Finance leaders are increasingly relying on forward-looking and customer-centric key performance indicators to drive business success.
Revenue. Profit. Sales. Cash. The metrics that have traditionally defined business success remain relevant but are quickly evolving. Today, more executives are shifting their focus to bring forward-looking key performance indicators (KPIs) into the mix.
From customer lifetime value (CLV) to net retention rate (NRR) to customer satisfaction (CSAT), CFOs are looking to nonfinancial metrics to help them predict the future financial health and profitability of their organizations. Of particular note is the move toward more customer-focused metrics, a reaction to an increasingly data-driven consumer.
A broader, more holistic set of KPIs lets finance leaders make proactive, strategic decisions rather than simply reacting to change. The idea, Schrage said, is to move toward more future-predictive, future-orientated KPIs versus ones that simply confirm that an organization made a wrong move.
Where Is the Juice Worth the Squeeze?
As data becomes easier to collect and analyze, business leaders are turning to measurement, instrumentation, and analytics to gain insights around performance. They’re also assessing the portfolio of KPIs across the enterprise to see how specific metrics correlate. For instance, does a positive employee experience correspond to higher customer lifetime value? How do both of those KPIs affect the bottom line?
Looking at a broader portfolio of KPIs lets leaders understand where work is producing the most valuable results. For example, going beyond gross customer retention rates to NRR helps leaders understand which customer segments are stable, which ones are growing—and how much effort it takes to cultivate that growth.
A broader, more holistic set of KPIs lets finance leaders make proactive, strategic decisions rather than simply reacting to change.
“Especially in an environment where money is now a lot more expensive and it takes a lot more money to acquire a new customer, looking at your current customer base and growing it that way becomes a lot more efficient,” Tandan said.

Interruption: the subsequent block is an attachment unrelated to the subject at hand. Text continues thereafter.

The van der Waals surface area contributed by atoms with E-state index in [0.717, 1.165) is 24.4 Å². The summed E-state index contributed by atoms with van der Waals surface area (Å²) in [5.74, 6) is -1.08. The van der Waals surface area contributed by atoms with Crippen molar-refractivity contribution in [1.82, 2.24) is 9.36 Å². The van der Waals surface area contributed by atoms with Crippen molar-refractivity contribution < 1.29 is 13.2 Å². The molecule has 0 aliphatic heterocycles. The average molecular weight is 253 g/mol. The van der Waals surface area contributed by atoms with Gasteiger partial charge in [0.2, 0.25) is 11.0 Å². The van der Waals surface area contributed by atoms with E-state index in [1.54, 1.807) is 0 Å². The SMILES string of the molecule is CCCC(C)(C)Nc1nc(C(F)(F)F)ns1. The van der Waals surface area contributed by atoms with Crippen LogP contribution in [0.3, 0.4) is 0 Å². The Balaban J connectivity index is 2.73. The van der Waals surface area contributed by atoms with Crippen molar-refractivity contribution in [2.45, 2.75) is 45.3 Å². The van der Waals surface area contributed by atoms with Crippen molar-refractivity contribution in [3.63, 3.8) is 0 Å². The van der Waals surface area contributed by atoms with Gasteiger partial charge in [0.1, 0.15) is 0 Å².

Taking a more holistic view of data can also help leaders see which teams are doing the most to achieve business goals. Determining what portion of customer lifetime value growth can be attributed to sales, customer success, and operations, for example, offers insights that could inform future strategies and investments.
How Do You Get Hard Numbers?
Going forward, CFOs will need to more actively identify what attributes are associated with success, so the organization can update and monitor KPIs accordingly. But getting there requires access to reliable, real-time business intelligence—and data doesn’t flow freely across many organizations.
“For something like customer lifetime value, finance is really dependent on the sales organization or the marketing organization to share that data with them. And that’s not always easy,” Arima said.
Singh recounted his experience during his early days at Levi’s, which was a highly customized systems, applications, and products shop when he came on board. Each region had its own enterprise resource planning (ERP) tool and the company had more than 10 data warehouses.
“And so the data didn’t necessarily talk to each other, and people were using different ERPs that didn’t talk to each other,” Singh said. At the time, he suggested moving the company onto a single ERP system, but he was told it would be a career-limiting move and that he should focus on turning around the company first. So, he moved the data into one warehouse that is now being converted into a single ERP system on the cloud.
“I told my technology folks—including the board because it’s a major investment—that the success of the ERP is not going to be driven by the technology,” Singh said. “It’s going to be driven by the data unlock and the data governance that is going to happen.”
Who Owns All That Data?
Real-time data platforms can also boost performance on the front lines. “We connect with our consumers either through retailers or directly in our stores,” Singh said. “So, arming our retail associates with data and empowering them to make decisions based on data is critical.”
Giving employees information about customer buying trends could help them focus their attention on the right upselling decisions. It also helps store managers see where their location may be underperforming and find ways to improve. Store managers can also input their own observations on what’s working and what isn’t into company apps that associates can access.
CFOs will need to more actively identify what attributes are associated with success, so the organization can update and monitor KPIs accordingly.
However, giving teams access to customer and operational data requires strong data governance—and agreement across the enterprise. But leaders often disagree about who owns particular KPIs, how they should be shared, and who is accountable, which means CFOs will need to play a larger role in closing the gap and arbitrating conflict. That’s been the case at Gainsight, where Tandan says she has taken on the responsibility for data validation. This helps ensure there is a single source of truth the executive team can work from.
The organization also identifies which executives are responsible for key metrics and creates a one-page strategic plan for each employee based on the KPIs and the executives responsible for them.
“So every single employee—if they’re attached to that executive—has a piece of [that metric],” Tandan said.
Regularly reviewing KPIs to ensure they’re in alignment with current business conditions is critical, Tandan said. That way, CFOs can ensure that their organizations remain relevant in a rapidly changing economic environment.